Sen. Bennett of Utah and Sen. Collins and I as well as Democratic Senators Byrd and Feingold all have questioned the number and power of the 18 new White House czars who are not confirmed by the Senate and have suggested that is a threat to constitutional checks and balances. The White House refused to send anyone to testify at congressional hearings. Sen. Bennett and I found ourselves "called out" on the White House blog by the President's communications director.
Even the president, in his address to Congress on health care, threatened to "call out" members of congress who disagreed with him. This behavior is typical of street brawls and political campaign consultants. It is a mistake for the President of the United States and the White House staff.
If the President and his top aides treat people with different views as enemies instead of listening to what they have to say, they're likely to end up with a narrow view and a feeling that the whole world is out to get them. And as those of us who served in the Nixon administration know, that can get you into a lot of trouble.
This administration is only ten months old. It's not too late to take a different approach - both at the White House and here in the Congress. Here is one opportunity. At the beginning of this year, shortly after the President's inauguration, the Republican leader, Sen. McConnell, addressed the National Press Club. He proposed that he and the President work together to make social security solvent. He said that he would make sure the President got more support in that effort from Republicans than President George W. Bush got from Democrats when he tried to solve the same problem. President Obama held a summit on the dangers of the runaway costs of entitlements which I attended. Every expert there said making social security solvent was essential to our country's fiscal stability. There is still time to get that done.
On clean energy, Republicans have put forward four ideas: build 100 nuclear plants in 20 years, electrify half our cars and trucks in 20 years, explore offshore for low-carbon natural gas and for oil, and double energy research and development for alternative fuels. The administration agrees with this on electric cars and research and development. We may not be far apart on offshore exploration. And, at his town meeting in New Orleans last week, the President said the United States would be "stupid" not to use nuclear power. He is right, since nuclear reactors produce 70% of our carbon free electricity. So why don't we work together on this lower-cost way to address clean energy and climate change instead of enacting a national energy tax?
On health care, the White House idea of bipartisanship has been akin to that of a marksman at the state fair shooting gallery: hit one target and you win the prize. With such big Democratic congressional majorities, the White House figures all it needs to do is unify the Democrats and pick off one or two Republicans. That strategy may win the prize but lose the country. Usually, on complex issues, the President needs bipartisan support in Congress to reassure and achieve broad and lasting support in the country. In 1968 I can remember when President Johnson, with bigger majorities in Congress than President Obama has today, arranged for the Civil Rights Bill to be written in open sessions over several weeks in the office of the Republican leader, Everett Dirksen. Dirksen got some of the credit; Johnson got the legislation he wanted; the country went along with it. Instead of comprehensive health care that raises premiums and increases the debt, why should the White House not work with Republicans step by step to reduce health care costs, and then, as we can afford it, reduce the number of Americans who don't have access to health care?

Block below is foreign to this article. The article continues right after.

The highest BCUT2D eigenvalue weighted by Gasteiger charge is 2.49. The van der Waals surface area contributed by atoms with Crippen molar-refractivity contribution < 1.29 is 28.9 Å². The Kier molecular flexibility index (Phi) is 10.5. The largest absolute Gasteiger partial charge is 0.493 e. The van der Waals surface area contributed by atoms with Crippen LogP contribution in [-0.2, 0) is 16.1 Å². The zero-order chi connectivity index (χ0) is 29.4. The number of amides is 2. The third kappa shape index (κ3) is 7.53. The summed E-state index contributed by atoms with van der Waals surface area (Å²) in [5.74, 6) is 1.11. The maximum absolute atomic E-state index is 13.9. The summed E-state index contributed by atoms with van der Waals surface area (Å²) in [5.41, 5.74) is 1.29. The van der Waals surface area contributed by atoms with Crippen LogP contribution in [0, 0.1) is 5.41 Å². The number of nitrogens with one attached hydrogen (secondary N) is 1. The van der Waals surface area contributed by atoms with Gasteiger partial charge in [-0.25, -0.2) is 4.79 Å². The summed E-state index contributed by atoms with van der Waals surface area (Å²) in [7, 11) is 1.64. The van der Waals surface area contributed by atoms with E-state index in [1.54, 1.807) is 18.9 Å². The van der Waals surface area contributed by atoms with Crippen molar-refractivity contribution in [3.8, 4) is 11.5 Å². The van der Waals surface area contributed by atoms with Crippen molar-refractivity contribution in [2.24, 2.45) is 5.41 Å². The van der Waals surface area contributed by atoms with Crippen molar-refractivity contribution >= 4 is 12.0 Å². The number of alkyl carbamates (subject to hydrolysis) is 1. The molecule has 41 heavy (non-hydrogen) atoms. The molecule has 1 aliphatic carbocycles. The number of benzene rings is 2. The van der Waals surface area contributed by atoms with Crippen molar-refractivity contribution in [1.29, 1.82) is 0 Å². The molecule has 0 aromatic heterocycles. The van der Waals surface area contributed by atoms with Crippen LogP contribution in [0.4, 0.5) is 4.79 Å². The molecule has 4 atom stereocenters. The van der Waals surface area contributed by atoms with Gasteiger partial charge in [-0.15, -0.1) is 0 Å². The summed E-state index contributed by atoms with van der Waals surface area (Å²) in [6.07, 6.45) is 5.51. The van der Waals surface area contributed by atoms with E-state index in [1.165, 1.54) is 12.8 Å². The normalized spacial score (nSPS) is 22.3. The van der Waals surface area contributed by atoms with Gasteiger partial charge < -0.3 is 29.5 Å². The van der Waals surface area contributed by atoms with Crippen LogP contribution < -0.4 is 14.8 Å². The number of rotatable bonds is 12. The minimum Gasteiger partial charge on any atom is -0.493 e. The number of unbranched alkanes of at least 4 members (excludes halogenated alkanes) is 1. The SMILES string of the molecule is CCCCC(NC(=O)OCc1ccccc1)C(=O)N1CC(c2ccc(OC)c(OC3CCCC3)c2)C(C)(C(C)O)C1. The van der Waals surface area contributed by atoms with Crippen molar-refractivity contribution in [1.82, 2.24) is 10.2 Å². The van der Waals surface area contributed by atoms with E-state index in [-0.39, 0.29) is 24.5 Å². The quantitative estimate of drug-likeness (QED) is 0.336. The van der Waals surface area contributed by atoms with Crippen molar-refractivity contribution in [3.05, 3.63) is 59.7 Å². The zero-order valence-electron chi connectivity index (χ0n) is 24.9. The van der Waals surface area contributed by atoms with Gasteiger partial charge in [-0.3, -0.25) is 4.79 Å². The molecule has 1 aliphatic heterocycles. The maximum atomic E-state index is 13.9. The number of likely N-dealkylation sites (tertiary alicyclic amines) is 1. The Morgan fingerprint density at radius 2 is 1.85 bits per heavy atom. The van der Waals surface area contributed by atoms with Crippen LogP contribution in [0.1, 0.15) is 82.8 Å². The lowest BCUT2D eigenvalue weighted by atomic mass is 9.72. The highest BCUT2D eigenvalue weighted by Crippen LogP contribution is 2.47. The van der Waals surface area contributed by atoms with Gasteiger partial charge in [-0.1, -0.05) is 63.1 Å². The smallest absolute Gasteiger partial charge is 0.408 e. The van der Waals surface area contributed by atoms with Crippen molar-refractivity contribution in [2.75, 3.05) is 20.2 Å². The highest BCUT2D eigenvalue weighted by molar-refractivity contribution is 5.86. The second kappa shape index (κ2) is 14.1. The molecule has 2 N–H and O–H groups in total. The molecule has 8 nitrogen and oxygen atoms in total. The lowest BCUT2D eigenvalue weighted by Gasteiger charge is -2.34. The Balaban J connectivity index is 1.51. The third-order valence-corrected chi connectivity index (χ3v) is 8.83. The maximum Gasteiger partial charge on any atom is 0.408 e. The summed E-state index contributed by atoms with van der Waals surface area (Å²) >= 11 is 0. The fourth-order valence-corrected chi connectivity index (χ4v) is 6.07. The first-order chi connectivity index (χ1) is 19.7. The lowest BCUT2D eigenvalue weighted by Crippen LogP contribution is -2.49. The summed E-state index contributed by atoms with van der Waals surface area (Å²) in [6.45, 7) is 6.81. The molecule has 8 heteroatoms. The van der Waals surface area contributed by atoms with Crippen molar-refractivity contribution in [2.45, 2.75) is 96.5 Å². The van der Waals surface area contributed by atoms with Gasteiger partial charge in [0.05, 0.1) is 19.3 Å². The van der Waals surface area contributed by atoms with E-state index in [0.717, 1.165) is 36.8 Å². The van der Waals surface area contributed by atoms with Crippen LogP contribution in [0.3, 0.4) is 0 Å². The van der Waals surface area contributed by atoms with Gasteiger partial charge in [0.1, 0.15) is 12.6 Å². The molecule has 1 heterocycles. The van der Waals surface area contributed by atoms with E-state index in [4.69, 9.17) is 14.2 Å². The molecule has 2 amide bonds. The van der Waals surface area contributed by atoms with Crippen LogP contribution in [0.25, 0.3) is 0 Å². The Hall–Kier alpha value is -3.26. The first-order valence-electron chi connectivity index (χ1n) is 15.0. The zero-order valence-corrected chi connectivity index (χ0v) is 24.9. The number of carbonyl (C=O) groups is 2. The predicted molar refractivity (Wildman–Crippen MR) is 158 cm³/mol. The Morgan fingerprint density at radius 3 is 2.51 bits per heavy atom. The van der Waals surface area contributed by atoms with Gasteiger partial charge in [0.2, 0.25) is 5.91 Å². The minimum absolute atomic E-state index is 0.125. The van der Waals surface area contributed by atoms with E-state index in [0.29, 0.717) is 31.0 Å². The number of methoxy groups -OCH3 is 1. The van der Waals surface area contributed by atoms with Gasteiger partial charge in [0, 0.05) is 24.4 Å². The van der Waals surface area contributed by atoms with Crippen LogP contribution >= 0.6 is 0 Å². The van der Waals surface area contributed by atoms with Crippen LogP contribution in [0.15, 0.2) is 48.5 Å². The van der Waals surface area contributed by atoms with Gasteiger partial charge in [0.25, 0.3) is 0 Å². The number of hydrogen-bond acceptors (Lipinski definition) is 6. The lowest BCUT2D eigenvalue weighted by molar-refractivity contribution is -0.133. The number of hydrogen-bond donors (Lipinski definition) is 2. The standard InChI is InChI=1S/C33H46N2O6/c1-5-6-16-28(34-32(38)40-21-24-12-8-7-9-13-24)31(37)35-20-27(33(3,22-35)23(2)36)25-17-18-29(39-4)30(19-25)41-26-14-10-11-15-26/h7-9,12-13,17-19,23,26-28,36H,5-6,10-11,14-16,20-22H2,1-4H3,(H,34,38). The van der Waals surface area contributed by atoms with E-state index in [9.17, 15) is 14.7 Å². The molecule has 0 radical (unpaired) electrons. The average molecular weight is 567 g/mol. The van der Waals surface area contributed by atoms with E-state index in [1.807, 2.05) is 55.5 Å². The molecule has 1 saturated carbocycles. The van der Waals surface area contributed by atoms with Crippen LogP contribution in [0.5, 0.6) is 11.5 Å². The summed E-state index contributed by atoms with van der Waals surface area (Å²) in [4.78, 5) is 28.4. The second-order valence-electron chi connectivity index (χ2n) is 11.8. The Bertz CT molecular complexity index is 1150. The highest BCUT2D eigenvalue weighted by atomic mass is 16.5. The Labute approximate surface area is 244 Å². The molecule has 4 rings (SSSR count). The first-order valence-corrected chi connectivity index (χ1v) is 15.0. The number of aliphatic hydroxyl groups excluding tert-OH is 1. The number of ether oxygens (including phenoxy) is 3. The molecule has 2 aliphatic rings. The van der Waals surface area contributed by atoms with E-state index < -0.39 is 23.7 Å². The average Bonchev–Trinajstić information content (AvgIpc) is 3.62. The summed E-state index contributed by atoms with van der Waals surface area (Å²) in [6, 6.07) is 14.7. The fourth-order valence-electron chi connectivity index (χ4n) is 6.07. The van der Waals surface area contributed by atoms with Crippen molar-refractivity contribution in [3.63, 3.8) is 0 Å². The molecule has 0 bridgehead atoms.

The President and his Education Secretary Arne Duncan have been courageous-there is no better word for it-in advocating paying teachers more for teaching well and expanding the number of charter schools. These ideas are the Holy Grail for school reform. They are also ideas that are anathema to the labor unions who support the President. President Obama's advocacy of master teachers and charter schools could be the domestic of equivalent of President Nixon going to China. I, among others, admire his advocacy and have been doing all I can help him.
Having once been there, I can understand how those in the White House feel oppressed by those with whom they disagree, how they feel besieged by some of the media. I hope the current White House occupants will understand that this is nothing new in American politics-all the way back to the days when John Adams and Thomas Jefferson exchanged insults. The only thing new is that there are today multiple media outlets reporting and encouraging the insults 24 hours a day.
As any veteran of the Nixon White House can attest, we've been down this road before and it won't end well. An "enemies list" only denigrates the Presidency and the Republic itself.
Forty years ago, Bryce Harlow would say to me, "Now Lamar, remember that our job here is to push all the merely important issues out of the white house so the president can deal with the handful of issues that are truly presidential." Then he would slip off for a private meeting in the Capitol with Democratic leaders who controlled the congress and usually find a way to enact the president proposals.
Most successful leaders have eventually seen the wisdom of Lord Palmerston, Prime Minister of the United Kingdom who said, "We have no eternal allies, and we have no perpetual enemies. The British writer Edward Dicey was once introduced to President Lincoln as "one of his enemies." "I did not know I had any enemies," was Lincoln's answer; And Dicey later wrote, "I can still feel, as I write, the grip of that great boney hand held out to me in token of friendship."
So here's my point. These are unusually difficult times, with plenty of forces encouraging us to disagree. Let's not start calling people out and compiling an enemies list. Let's push the street-brawling out of the White House and work together on the truly presidential issues: creating jobs, reducing health care costs, reducing the debt, creating clean energy.
By Lamar Alexander